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Bushy Park and Richmond Park

Proudlock Associates were proud to be appointed to deliver an accessibility audit in Richmond Park and Bushy Park, which are managed by The Royal Parks charity.

Richmond Park: A footpath meanders gently through the green, grassy park, near to a parallel wider tarmac road. A couple of short wooden bollards line the edge of the footpath on one side, while mature trees stretch across the background.

The aim of the audit was to recommend inclusive design improvements in consideration of the recently endorsed traffic restrictions (implemented as part of the wider Royal Parks Movement Strategy). The aim of the Movement Strategy is to reduce the number of vehicles using the parks as a shortcut, which will ideally enhance the park environment and the visitor experience.

Proudlock Associates were asked to assess how any negative consequences, particularly towards disabled people, could be eliminated and inclusive design could be improved.​

What did we do?

Proudlock Associates’ auditors examined key facilities which disabled people would potentially use during any visit to Richmond or Bushy Park. The pedestrian gates around the parks’ perimeter and several internal gates were audited, along with the car parks, toilets, road crossings and various surfaces. We also considered the bus stops at Richmond Park, utilised by the twice-daily free minibus service.

We used the building regulations Access to & Use of Buildings: Approved Document M and British standards BS8300 Design of an Inclusive & Accessible Environment Volume 1 External Environment as a reference for both overall compliance, and progress towards good practice.

What did we find?

Both audits focused on potential areas of improvement and provided a priority rating for the recommendations made. This enables clients to use the audit to prioritise future works.

There was some potential for the Royal Parks Movement Strategy to exacerbate existing issues. Conducting an audit gives The Royal Parks an awareness of potential non-compliance or not-so-good examples, before implementing further changes which could present further issues. For instance, the many shared surfaces around the parks used by both pedestrians and cyclists.  

The audit also looked to the future and suggested improvements, for example, to public toilets; these facilities are vital in such a large natural environment, especially for disabled people (and their support workers), elderly people and younger children. Providing an access audit i.e. a detailed assessment that focusses on inclusive design and accessibility that has prioritised recommendations (with guidance given on carrying them out) enables future works to be better coordinated, saving the client time and money.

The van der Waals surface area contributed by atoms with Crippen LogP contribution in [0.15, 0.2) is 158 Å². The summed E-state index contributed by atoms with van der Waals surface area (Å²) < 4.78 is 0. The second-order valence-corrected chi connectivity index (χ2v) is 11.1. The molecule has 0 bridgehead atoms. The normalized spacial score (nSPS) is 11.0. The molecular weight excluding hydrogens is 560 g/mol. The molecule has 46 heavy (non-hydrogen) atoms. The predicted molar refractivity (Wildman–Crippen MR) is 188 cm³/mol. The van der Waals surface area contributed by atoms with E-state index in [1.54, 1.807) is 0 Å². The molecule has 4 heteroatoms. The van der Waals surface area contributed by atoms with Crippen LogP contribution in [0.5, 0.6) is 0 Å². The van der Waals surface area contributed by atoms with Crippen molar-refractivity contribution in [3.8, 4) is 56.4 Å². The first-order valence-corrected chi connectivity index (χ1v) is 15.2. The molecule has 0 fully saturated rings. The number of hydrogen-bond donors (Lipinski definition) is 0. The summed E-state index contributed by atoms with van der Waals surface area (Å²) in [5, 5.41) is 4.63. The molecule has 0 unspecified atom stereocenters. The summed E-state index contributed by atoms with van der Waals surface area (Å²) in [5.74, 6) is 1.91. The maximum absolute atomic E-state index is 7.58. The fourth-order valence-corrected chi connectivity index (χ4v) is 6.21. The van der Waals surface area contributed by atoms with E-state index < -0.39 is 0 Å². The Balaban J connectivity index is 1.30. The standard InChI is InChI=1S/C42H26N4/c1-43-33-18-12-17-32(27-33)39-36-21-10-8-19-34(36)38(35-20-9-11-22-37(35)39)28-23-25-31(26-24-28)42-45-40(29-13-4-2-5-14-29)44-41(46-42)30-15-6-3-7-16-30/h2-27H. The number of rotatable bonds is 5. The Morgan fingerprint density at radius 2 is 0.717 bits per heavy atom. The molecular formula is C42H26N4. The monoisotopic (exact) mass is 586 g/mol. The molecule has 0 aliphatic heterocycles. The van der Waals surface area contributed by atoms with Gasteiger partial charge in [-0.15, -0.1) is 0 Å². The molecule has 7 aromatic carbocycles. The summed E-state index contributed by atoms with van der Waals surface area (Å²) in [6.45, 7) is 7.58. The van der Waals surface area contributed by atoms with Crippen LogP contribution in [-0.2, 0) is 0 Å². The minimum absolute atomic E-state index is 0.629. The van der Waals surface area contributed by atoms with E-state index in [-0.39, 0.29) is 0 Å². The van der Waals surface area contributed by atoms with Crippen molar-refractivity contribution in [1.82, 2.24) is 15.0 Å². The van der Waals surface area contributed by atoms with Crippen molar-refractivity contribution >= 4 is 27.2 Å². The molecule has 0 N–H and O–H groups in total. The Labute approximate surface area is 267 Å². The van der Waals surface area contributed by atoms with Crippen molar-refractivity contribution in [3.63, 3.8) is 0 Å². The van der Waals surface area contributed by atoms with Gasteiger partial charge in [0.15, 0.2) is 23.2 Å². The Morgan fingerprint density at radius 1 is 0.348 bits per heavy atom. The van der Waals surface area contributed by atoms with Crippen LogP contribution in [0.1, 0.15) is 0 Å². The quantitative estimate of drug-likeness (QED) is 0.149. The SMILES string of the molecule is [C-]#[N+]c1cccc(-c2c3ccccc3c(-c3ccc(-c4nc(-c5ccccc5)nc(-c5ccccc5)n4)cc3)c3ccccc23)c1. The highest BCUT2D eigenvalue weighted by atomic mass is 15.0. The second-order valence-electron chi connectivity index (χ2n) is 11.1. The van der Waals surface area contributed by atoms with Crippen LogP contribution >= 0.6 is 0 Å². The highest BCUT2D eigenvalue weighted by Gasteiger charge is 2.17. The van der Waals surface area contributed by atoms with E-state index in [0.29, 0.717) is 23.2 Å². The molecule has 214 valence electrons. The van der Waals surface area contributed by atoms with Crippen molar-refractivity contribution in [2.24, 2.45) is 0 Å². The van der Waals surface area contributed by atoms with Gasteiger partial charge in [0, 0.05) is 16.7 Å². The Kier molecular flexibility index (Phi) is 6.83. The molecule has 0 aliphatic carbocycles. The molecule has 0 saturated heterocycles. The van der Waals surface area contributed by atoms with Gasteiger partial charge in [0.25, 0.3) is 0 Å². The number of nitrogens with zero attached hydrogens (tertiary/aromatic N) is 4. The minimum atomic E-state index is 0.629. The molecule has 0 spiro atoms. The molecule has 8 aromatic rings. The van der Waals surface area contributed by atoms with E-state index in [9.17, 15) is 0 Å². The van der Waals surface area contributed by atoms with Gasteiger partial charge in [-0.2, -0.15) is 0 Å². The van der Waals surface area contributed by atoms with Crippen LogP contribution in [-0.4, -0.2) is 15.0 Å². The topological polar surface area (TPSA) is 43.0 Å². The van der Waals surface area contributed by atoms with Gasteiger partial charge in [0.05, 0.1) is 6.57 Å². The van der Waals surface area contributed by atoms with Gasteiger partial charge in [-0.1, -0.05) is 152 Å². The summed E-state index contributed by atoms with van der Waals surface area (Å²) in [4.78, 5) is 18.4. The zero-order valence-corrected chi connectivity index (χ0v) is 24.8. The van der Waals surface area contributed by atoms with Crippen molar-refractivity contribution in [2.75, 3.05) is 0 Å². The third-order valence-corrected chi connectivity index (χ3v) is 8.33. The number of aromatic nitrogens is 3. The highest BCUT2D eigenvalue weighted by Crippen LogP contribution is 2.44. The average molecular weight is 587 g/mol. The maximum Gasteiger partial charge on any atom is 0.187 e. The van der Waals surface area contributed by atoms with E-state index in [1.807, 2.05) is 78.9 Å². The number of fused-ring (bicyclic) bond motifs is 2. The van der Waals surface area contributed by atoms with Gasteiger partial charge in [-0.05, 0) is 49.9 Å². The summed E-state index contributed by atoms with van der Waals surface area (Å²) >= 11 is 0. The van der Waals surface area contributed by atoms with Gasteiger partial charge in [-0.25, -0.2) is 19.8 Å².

But what happens in the interim?

In an ideal world, all the recommendations would be implemented immediately, but we know that this is unrealistic, particularly in the current economic climate. So, we have been careful to suggest interim solutions, such as providing more detailed information online or over the phone, assisting disabled people to appreciate the status of facilities before they visit, and plan their journeys accordingly. For instance, this would allow a mobility scooter or wheelchair user to look up which gates were more accessible and hence to plan their visit. We acknowledge that these measures are not long-term solutions but should markedly improve the experience of disabled users while more complex or expensive works are being completed.

The role of an access audit within a wider scheme of works

With any change, particularly to the built environment, there’s always a risk that it may negatively affect individuals protected by the Equality Act 2010. Equally, there is also an opportunity to make improvements. As such, we were delighted that The Royal Parks called on our knowledge and expertise to provide a prioritised set of recommendations for improvements.

At Proudlock Associates we see access audits as being critically important pieces of work. These reports can be a great discussion point for planning ahead. They can also identify existing gaps in the facilities, and act as a guide for mapping how shortfalls can be addressed. It is also important that when changes are made or new facilities are introduced, the client can use the access audit as a reasoned prioritised checklist to tick items off as they make progress!

Richmond Park: A footpath meanders through the green, grassy park with people walking along it. Mature trees stretch across the background.

So, what's next?

At Proudlock Associates, our current phase of work has finished with The Royal Parks. We have delivered both audit reports and facilitated summary discussions outlining the critical points with the teams at both parks. We wish The Royal Parks all the best in implementing its Movement Strategy and we look forward to seeing our recommendations remove barriers and make the parks even more enjoyable to even more people!